iTunes in Indie Deal

After the protests of indie music fans clogged up Apple’s music store with bogus iMixes, the company is close to completing a deal to get more indie music on the service.

Hundreds of artists have not been able to get their music on iTunes because lengthy, piecemeal negotiations with individual indie labels. Sony and Napster managed to get round this by doing a single deal with the Association of Independent Music, the UK trade body that represents many of the labels in question.

This means that popular acts such as the White Stripes will finally be available for download, and music fans will be able to download Franz Ferdinand rather than Franz Liszt. Not that there’s anything wrong with Franz Liszt – other than he didn’t come from Glasgow.


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Fraser Lovatt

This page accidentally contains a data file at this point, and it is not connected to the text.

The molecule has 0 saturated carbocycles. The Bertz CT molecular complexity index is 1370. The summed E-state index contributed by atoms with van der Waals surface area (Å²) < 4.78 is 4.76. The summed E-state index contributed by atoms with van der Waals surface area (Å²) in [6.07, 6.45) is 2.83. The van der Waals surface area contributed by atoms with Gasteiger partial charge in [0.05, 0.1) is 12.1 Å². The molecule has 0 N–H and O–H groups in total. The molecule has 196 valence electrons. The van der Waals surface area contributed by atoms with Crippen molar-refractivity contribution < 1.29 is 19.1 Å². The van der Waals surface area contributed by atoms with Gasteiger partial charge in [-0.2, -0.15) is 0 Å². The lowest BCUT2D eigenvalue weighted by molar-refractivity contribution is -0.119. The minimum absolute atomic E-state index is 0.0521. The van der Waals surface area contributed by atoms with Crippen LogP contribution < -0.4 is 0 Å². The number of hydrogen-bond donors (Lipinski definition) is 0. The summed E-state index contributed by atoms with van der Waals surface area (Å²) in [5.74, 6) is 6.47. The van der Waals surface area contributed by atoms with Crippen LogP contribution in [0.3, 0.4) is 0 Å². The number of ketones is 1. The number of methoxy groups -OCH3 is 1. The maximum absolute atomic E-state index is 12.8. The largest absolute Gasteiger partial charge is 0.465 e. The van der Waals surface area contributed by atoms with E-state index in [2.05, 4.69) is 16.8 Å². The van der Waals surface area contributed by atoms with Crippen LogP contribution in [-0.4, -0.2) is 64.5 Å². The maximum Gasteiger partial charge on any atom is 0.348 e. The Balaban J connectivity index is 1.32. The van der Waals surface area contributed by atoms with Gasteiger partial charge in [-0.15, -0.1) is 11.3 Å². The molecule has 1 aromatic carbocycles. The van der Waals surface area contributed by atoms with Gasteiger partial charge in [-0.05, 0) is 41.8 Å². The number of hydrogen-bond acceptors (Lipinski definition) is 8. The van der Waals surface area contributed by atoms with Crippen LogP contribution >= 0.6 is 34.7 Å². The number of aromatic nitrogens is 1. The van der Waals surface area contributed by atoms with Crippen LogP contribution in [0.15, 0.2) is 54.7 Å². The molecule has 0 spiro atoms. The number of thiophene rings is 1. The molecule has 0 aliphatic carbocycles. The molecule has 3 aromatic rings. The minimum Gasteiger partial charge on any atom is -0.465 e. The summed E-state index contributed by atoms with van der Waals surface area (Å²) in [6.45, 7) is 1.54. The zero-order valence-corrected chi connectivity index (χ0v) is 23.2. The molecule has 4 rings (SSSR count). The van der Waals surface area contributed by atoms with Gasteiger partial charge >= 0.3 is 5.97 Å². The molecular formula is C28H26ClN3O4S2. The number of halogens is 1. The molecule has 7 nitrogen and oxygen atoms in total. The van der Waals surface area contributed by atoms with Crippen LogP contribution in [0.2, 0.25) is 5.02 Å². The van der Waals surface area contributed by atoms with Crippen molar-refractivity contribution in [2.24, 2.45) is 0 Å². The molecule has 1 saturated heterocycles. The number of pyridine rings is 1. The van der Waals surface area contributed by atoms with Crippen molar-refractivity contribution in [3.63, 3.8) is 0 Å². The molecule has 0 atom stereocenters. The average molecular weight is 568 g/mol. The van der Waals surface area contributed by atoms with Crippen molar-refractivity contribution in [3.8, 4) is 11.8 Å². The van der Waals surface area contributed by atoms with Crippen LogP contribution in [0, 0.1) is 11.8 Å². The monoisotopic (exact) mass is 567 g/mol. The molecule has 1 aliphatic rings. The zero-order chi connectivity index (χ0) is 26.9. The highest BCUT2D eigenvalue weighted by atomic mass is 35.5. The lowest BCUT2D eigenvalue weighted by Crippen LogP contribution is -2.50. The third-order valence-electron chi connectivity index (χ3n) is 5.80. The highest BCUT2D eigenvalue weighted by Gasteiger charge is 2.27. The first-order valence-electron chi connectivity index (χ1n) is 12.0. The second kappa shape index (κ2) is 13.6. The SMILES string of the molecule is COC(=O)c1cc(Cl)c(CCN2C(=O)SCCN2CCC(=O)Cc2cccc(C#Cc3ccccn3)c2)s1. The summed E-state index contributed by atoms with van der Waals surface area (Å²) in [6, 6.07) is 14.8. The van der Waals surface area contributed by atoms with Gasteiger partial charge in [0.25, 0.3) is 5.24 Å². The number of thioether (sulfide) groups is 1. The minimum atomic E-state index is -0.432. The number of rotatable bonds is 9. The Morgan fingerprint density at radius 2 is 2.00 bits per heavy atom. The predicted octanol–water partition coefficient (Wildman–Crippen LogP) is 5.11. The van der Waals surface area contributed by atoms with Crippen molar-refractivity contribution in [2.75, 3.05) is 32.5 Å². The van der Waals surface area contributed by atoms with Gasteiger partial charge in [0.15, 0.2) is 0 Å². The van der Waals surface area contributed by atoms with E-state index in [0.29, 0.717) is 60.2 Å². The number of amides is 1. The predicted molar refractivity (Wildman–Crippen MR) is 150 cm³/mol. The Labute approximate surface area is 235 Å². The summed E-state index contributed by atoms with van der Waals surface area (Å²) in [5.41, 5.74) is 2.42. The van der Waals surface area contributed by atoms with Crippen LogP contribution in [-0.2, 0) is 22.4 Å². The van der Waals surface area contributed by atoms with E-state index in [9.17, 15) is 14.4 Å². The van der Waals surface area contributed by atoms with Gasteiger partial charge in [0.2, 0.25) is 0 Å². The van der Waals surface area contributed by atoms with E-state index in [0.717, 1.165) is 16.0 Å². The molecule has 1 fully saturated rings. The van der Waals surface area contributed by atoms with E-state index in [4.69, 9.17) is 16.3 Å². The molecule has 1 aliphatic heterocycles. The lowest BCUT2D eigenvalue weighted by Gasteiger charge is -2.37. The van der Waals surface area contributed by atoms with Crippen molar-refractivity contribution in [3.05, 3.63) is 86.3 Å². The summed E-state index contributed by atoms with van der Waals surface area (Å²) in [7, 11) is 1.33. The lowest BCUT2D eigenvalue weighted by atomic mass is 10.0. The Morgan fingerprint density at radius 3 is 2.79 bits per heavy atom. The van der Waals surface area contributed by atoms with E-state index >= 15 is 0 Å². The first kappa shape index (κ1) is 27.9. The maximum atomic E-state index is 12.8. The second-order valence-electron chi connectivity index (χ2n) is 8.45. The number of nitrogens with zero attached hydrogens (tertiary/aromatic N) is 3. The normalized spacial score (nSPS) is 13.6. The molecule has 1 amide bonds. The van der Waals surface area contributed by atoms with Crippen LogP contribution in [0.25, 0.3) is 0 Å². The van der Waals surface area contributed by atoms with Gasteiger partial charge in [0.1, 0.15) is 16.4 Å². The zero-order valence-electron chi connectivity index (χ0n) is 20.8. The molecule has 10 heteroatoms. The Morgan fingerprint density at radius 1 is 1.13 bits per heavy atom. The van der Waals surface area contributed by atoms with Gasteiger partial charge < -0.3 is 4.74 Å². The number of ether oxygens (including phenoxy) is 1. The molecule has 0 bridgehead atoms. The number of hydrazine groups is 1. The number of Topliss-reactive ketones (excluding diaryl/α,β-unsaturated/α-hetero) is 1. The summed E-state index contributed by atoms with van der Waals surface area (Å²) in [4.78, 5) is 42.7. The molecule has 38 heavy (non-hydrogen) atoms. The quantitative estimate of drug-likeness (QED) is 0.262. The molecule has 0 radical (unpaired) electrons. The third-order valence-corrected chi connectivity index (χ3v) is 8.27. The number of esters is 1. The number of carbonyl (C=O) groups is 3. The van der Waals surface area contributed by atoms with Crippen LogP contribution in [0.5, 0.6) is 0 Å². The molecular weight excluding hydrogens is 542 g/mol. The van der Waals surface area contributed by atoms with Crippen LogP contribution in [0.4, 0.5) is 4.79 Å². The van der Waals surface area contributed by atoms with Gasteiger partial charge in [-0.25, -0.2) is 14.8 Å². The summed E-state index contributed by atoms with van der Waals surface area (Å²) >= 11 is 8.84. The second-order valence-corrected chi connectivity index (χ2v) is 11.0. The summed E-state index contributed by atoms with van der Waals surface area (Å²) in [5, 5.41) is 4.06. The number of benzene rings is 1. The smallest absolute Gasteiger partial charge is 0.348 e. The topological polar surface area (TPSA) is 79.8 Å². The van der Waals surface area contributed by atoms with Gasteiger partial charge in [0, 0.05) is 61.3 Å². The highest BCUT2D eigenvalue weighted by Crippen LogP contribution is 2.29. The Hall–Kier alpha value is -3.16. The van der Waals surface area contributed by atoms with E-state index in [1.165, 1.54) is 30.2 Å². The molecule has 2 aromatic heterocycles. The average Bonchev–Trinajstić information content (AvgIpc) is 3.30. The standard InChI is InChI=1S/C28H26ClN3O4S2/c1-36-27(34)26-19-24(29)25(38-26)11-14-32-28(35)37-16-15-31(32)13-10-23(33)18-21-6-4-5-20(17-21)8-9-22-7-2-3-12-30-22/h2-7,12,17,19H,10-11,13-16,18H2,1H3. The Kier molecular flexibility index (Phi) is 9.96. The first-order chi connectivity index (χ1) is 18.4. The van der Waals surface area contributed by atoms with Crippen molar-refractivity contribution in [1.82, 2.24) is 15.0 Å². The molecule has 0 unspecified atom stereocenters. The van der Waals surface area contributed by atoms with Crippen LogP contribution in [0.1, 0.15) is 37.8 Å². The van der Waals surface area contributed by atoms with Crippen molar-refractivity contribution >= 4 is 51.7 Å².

Fraser Lovatt has spent the last fifteen years working in publishing, TV and the Internet in various capacities, and believes that they will be seperate platforms for at least a while yet. His main interests at the moment are exploring where Linux is taking home entertainment and how technology is conferring technical skills on more and more people. Fraser Lovatt was born in the same year that 2001: A Space Odyssey was delighting and confusing people in the cinemas, and developed a lifelong love of technology as soon as he realised that things could be taken apart, sometimes put back together again, but mostly left in bits or made into something the original designer hadn't quite planned upon. At school he was definitely in the ZX Spectrum/Magpie/BMX camp, rather than the BBC Micro/Blue Peter/well-behaved group. This is all deeply ironic as he later went on to spend nine years working at the BBC. After a few years of working as a bookseller in Scotland, ("Back when it was actually a skilled profession" he'll tell anyone still listening), he moved to England for reasons he can't quite explain adequately to himself. After a couple of publishing jobs punctuated by sporadic bursts of travelling and photography came the aforementioned nine years at the BBC where he specialised in internet technologies and video. These days his primary interests are Java, Linux, videogames and pies - and if they're not candidates for convergence, then what is?